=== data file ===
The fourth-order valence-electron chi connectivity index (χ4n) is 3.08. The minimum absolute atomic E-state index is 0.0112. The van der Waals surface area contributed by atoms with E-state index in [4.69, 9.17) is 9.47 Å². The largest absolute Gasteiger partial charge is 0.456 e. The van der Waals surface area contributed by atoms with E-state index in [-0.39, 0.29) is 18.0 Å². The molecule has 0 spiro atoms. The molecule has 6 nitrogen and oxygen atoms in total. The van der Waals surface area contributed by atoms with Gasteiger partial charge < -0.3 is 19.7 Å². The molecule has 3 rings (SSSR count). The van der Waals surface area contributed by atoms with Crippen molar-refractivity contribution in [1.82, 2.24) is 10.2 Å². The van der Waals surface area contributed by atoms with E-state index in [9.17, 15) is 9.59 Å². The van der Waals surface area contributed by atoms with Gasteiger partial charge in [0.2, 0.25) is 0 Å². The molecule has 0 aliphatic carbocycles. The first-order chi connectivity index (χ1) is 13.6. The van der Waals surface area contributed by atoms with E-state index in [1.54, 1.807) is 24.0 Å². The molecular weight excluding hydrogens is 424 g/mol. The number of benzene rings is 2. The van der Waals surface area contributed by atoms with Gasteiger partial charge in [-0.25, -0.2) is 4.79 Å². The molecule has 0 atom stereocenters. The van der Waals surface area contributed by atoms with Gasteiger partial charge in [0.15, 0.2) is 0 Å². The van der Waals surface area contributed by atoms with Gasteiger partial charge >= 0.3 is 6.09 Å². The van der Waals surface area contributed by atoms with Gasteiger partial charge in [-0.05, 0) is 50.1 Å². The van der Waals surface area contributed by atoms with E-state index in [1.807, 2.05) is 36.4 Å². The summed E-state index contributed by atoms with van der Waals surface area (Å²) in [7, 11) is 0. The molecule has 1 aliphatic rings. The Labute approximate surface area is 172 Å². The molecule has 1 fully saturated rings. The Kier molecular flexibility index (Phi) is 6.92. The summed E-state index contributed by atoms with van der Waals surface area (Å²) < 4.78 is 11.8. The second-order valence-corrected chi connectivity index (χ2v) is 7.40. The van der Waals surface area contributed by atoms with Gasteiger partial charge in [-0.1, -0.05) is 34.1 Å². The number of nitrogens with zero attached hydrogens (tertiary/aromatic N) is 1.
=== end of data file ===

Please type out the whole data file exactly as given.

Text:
The fourth-order valence-electron chi connectivity index (χ4n) is 3.08. The minimum absolute atomic E-state index is 0.0112. The van der Waals surface area contributed by atoms with E-state index in [4.69, 9.17) is 9.47 Å². The largest absolute Gasteiger partial charge is 0.456 e. The van der Waals surface area contributed by atoms with E-state index in [-0.39, 0.29) is 18.0 Å². The molecule has 0 spiro atoms. The molecule has 6 nitrogen and oxygen atoms in total. The van der Waals surface area contributed by atoms with Gasteiger partial charge < -0.3 is 19.7 Å². The molecule has 3 rings (SSSR count). The van der Waals surface area contributed by atoms with Crippen molar-refractivity contribution in [1.82, 2.24) is 10.2 Å². The van der Waals surface area contributed by atoms with E-state index in [9.17, 15) is 9.59 Å². The van der Waals surface area contributed by atoms with Gasteiger partial charge in [0.2, 0.25) is 0 Å². The molecule has 0 aliphatic carbocycles. The first-order chi connectivity index (χ1) is 13.6. The van der Waals surface area contributed by atoms with E-state index in [1.54, 1.807) is 24.0 Å². The molecular weight excluding hydrogens is 424 g/mol. The number of benzene rings is 2. The van der Waals surface area contributed by atoms with Gasteiger partial charge in [-0.25, -0.2) is 4.79 Å². The molecule has 0 atom stereocenters. The van der Waals surface area contributed by atoms with Gasteiger partial charge in [0.15, 0.2) is 0 Å². The van der Waals surface area contributed by atoms with Gasteiger partial charge >= 0.3 is 6.09 Å². The van der Waals surface area contributed by atoms with Gasteiger partial charge in [-0.05, 0) is 50.1 Å². The van der Waals surface area contributed by atoms with E-state index in [1.807, 2.05) is 36.4 Å². The summed E-state index contributed by atoms with van der Waals surface area (Å²) in [7, 11) is 0. The molecule has 1 aliphatic rings. The Labute approximate surface area is 172 Å². The molecule has 1 fully saturated rings. The Kier molecular flexibility index (Phi) is 6.92. The summed E-state index contributed by atoms with van der Waals surface area (Å²) < 4.78 is 11.8. The second-order valence-corrected chi connectivity index (χ2v) is 7.40. The van der Waals surface area contributed by atoms with Gasteiger partial charge in [-0.1, -0.05) is 34.1 Å². The number of nitrogens with zero attached hydrogens (tertiary/aromatic N) is 1.